The story of Opothleyahola's flight has been retold in the volume by Christine White and Benton White. They employ oral history interviews, anthropological studies, and traditional primary sources to paint a colorful word picture from what the authors describe as the "Indian perspective." Admitting a certain bias at the onset of a historical work is certainly nothing new, but the Whites take their warning one step further than most narratives by informing readers, "If yours is a world of linear logic, scientific empiricism, and sensory perception only...if you cannot concede that there are at least other possibilities, you need read no farther." What follows this introductory red flag is a story that reads very much like a novel, devoid of precise dates and locations, and presenting its events and characters against an extremely sympathetic background.
In a way, the subtitle of this book is misleading. The work does not describe the Creek experience over the course of the entire Civil War, but instead concentrates on Opothleyahola's flight and the Creek pursuit led by Daniel McIntosh. A large portion of the book is devoted to a vehement critique of Euro-American society and its treatment of Native Americans woven into the tale of a delegation sent to Washington, D.C., to plea for the relief of Opothleyahola's people. While this critique is certainly an expression of the "Indian perspective," one naturally wonders if its severity is entirely justified.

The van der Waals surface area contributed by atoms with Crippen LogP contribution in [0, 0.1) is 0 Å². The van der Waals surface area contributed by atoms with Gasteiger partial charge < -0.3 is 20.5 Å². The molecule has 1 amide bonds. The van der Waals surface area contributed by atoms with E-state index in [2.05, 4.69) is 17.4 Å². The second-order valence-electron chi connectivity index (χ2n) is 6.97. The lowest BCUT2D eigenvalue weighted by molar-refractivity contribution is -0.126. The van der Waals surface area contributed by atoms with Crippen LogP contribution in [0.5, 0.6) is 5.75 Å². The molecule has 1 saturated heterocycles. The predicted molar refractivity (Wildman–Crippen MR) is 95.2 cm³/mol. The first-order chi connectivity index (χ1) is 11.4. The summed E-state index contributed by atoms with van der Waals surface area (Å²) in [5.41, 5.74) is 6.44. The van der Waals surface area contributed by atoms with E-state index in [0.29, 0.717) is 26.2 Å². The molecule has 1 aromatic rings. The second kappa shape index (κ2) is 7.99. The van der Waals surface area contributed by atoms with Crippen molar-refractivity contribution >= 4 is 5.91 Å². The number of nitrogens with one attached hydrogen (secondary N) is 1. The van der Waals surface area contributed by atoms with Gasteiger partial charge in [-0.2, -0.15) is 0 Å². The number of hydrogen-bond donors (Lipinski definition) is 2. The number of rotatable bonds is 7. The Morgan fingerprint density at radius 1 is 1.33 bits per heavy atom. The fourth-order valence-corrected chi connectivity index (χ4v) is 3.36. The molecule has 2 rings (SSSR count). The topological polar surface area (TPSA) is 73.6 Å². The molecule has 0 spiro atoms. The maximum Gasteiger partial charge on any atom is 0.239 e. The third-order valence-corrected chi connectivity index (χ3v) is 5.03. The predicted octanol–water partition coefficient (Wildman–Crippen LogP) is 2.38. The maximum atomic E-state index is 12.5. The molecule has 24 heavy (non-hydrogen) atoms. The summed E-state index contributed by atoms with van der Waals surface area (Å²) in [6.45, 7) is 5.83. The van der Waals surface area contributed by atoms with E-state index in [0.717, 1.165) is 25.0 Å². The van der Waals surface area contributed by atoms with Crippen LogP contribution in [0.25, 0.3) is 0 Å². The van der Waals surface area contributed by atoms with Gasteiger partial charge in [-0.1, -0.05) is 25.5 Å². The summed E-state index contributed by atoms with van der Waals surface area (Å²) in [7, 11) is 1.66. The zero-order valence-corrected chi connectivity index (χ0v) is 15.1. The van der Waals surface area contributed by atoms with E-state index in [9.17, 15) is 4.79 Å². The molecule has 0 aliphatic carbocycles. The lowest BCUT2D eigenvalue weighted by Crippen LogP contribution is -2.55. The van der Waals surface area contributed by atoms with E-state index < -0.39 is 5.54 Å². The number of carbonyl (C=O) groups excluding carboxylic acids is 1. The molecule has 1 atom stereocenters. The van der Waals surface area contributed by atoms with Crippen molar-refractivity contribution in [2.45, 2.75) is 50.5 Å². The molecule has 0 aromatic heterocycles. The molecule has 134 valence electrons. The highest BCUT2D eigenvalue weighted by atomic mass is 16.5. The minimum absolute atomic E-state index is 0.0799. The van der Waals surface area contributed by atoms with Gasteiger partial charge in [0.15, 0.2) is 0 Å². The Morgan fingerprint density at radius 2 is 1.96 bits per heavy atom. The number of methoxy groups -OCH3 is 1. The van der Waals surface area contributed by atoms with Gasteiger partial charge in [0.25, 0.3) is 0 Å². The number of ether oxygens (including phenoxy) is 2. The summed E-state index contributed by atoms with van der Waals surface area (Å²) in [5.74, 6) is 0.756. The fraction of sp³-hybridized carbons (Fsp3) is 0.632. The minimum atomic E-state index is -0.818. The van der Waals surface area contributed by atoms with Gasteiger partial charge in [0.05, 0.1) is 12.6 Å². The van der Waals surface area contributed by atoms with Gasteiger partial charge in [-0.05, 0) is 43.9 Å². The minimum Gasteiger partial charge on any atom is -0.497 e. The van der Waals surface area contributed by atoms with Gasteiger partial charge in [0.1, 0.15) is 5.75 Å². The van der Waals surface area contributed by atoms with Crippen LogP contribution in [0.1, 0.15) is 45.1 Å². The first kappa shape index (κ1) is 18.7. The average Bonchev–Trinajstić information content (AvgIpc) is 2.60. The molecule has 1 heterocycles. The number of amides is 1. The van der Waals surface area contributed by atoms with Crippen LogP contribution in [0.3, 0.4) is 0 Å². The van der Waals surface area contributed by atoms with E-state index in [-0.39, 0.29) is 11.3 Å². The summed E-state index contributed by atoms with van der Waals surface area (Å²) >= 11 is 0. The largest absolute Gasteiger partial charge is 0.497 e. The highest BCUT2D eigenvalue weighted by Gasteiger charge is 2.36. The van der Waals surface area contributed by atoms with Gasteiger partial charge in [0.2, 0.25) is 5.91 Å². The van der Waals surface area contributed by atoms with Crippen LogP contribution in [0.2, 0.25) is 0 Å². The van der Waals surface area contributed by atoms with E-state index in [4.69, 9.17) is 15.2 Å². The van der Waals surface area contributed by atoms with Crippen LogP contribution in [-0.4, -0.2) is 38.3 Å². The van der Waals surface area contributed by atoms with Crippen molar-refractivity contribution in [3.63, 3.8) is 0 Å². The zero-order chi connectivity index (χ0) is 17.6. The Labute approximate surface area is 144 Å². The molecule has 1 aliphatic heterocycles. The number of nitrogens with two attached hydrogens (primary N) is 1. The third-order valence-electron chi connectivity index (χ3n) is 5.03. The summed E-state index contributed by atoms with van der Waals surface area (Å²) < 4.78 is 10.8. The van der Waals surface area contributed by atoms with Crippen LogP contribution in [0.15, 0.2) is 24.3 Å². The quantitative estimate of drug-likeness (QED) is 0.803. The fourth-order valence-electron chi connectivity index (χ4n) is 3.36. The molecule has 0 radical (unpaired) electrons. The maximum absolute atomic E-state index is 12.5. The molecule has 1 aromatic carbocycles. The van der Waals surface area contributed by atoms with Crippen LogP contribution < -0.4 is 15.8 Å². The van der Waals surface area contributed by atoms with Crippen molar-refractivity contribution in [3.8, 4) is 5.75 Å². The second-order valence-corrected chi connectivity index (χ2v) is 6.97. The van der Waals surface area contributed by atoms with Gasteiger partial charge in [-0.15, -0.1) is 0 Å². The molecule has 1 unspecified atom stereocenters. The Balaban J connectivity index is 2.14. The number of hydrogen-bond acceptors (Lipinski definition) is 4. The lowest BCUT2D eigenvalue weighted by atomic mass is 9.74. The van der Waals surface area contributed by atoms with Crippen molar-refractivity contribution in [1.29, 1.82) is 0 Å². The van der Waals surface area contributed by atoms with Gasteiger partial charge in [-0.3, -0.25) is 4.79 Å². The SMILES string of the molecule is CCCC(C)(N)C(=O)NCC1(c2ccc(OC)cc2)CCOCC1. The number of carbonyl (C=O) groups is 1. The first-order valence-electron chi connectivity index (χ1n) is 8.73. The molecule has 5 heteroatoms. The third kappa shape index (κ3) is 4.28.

Now the Wolf Has Come contains no maps or precise dates of activities as the Whites describe Opothleyahola's ordeal. An explanation for the former omission, hinted at in the footnotes, is that the location of the battles described remains a matter of debate for researchers. Only the Confederate battle reports are available (Opothleyahola's people naturally did not write down their version for inclusion in the Official Records.) The omission of precise dates is intentional, since the White's literary style precludes the use of conventional measurements of time. Yet the absence of both maps and dates makes it difficult to compare the Muskogee ordeal with the well-documented flight of Chief Joseph and the Nez Perce, as the Whites insist it should be.
Although the authors attempt to tell the story from the perspective of both the Tuckabachee and McIntosh factions without advancing the cause of either side, the reader is naturally left with a measure of sympathy for Opothleyahola's people. After all, they are the ones that "lost" the campaign and suffered unbelievable hardship in their quest for Union protection in Kansas. The wartime experiences of the McIntosh soldiers in the Confederacy and of the Creeks who enlisted in the Union Home Guard regiments are only briefly mentioned.
As a literary experiment, Now the Wolf Has Come is a compelling narrative that presents readers with a story of pathos and hardship. As a historical work documenting the scope of the Creek nation's participation in the Civil War, the book falls short of its promise.
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Kim Allen Scott. Review of White, Christine Schultz; White, Benton R., Now The Wolf Has Come: The Creek Nation in the Civil War.